Extra insulation on Garage/interior wall?

I am thinking of adding insulation to our attached garage wall, to increase the insulation between the living space. Is adding Dow styrofoam board or something similar a good idea, or worth the cost? (It's more flammable than the 5/8 fireshield)
For example, the Dow 1" stryofoam board would add R5 to my wall, which is only 3.5" with R-11 fiberglass.
Thanks guys!
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If when you stand in the house near that wall, you feel colder than another exterior wall or if the wall feels cold to the touch, it may be worth it. One cannot give an objective answer to the question as posed. Going from R-11 to R16 seems like a small step but if the wall is cold, it may make the difference you want.
If you are just looking for ways to randomly cut your energy budget, you want to more carefully consider the costs. At best you will see less than 10% savings over total. Making up optimistic numbers: Lets say your heating bill is $200 per month in the winter (5 months) and you save 5% by installing the insulation that comes to $10 per month or $50 per year. How much is that insulation going to cost you?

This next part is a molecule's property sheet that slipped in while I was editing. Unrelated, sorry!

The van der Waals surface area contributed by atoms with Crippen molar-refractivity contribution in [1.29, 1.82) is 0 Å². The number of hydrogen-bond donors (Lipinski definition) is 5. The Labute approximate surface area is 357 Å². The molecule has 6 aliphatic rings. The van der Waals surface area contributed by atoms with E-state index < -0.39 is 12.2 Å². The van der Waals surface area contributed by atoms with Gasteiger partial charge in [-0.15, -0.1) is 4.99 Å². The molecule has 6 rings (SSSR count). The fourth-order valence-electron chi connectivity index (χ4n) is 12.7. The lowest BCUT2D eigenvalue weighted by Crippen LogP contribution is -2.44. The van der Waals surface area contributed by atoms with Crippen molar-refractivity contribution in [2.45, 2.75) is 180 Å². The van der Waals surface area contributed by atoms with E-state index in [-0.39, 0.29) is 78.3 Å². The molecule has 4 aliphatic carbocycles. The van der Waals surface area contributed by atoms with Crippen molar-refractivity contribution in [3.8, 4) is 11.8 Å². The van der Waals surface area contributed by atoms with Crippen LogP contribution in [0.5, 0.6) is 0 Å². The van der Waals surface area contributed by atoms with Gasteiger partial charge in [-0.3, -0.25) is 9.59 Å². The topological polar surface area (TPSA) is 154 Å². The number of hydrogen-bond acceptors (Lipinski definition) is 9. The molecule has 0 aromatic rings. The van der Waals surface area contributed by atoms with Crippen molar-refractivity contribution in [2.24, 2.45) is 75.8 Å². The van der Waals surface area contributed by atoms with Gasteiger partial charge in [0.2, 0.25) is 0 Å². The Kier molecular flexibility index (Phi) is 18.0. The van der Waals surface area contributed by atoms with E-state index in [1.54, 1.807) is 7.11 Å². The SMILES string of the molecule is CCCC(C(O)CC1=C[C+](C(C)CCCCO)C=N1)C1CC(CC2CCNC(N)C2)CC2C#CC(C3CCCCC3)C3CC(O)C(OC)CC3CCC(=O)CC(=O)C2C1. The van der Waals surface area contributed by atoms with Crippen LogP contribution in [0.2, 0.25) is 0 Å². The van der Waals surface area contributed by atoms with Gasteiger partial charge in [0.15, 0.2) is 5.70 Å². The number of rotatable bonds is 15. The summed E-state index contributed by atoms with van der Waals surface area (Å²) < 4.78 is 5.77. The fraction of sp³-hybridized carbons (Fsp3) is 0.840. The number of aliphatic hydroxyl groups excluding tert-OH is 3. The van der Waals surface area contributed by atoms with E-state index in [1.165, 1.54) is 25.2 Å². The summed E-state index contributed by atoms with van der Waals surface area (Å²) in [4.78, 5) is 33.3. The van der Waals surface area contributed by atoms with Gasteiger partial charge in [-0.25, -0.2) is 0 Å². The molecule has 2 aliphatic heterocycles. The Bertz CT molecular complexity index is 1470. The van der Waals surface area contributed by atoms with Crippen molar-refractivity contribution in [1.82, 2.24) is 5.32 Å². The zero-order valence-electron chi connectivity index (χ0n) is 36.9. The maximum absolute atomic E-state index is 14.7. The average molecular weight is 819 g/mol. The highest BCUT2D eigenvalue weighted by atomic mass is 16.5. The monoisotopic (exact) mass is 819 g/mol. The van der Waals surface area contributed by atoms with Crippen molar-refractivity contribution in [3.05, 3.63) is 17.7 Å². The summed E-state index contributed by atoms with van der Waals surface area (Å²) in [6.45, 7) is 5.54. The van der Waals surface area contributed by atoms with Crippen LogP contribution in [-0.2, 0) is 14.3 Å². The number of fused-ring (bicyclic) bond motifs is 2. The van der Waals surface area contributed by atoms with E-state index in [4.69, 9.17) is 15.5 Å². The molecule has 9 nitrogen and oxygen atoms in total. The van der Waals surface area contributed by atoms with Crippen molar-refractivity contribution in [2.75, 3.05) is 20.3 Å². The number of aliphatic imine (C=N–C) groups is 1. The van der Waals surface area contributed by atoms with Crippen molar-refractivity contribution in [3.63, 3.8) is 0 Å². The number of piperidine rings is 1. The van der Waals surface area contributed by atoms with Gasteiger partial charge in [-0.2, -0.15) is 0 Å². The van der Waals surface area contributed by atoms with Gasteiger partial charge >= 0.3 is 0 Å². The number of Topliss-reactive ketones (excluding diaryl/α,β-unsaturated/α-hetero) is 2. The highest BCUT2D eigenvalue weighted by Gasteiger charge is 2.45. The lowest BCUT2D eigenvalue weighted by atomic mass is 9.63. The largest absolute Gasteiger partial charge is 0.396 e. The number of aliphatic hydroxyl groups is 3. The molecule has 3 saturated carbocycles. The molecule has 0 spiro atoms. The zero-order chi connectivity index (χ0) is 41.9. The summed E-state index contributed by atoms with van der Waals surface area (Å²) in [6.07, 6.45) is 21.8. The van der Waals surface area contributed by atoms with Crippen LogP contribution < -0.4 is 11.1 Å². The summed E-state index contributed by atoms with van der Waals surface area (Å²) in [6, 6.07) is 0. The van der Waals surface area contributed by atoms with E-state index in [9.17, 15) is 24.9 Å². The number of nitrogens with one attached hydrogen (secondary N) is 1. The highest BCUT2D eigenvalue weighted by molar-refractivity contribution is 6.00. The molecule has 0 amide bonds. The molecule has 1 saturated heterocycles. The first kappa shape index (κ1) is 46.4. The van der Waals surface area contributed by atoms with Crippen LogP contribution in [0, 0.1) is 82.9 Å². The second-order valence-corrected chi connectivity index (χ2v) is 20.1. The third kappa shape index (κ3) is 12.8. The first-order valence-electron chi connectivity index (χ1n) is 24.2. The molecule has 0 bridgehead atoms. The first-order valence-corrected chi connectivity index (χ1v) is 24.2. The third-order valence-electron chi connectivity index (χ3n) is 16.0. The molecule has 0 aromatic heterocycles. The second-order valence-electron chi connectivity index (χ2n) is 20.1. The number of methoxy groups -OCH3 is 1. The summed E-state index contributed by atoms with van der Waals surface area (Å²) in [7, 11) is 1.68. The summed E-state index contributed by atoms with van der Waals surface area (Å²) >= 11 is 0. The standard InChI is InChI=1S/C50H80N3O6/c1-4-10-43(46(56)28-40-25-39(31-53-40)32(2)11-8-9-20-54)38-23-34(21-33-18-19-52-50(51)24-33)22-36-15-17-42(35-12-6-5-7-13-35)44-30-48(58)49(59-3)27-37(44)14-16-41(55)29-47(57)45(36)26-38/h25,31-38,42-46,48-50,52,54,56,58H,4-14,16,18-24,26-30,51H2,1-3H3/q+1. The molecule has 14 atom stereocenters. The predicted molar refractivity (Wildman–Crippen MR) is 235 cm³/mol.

If you are trying to improve the comfort in a certain part of your house, it will be worth the cost even if the payback is long.
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Exposed foam is a fire fuel looking for an ignition source. Please provide the source for this foam board. with 1" equals R-5... I bet you did not read the whole listing. This rating is part of an assembly.
More insulation in the attic seems a better bet. I added R-30 this summer and cut the a/c bills in half from July to August and more than 40% since.
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Nope extruded board is 4.92 http://www.glacierbay.com/dowtest.asp http://www.dow.com/styrofoam/na/pro-us/products/perimate.htm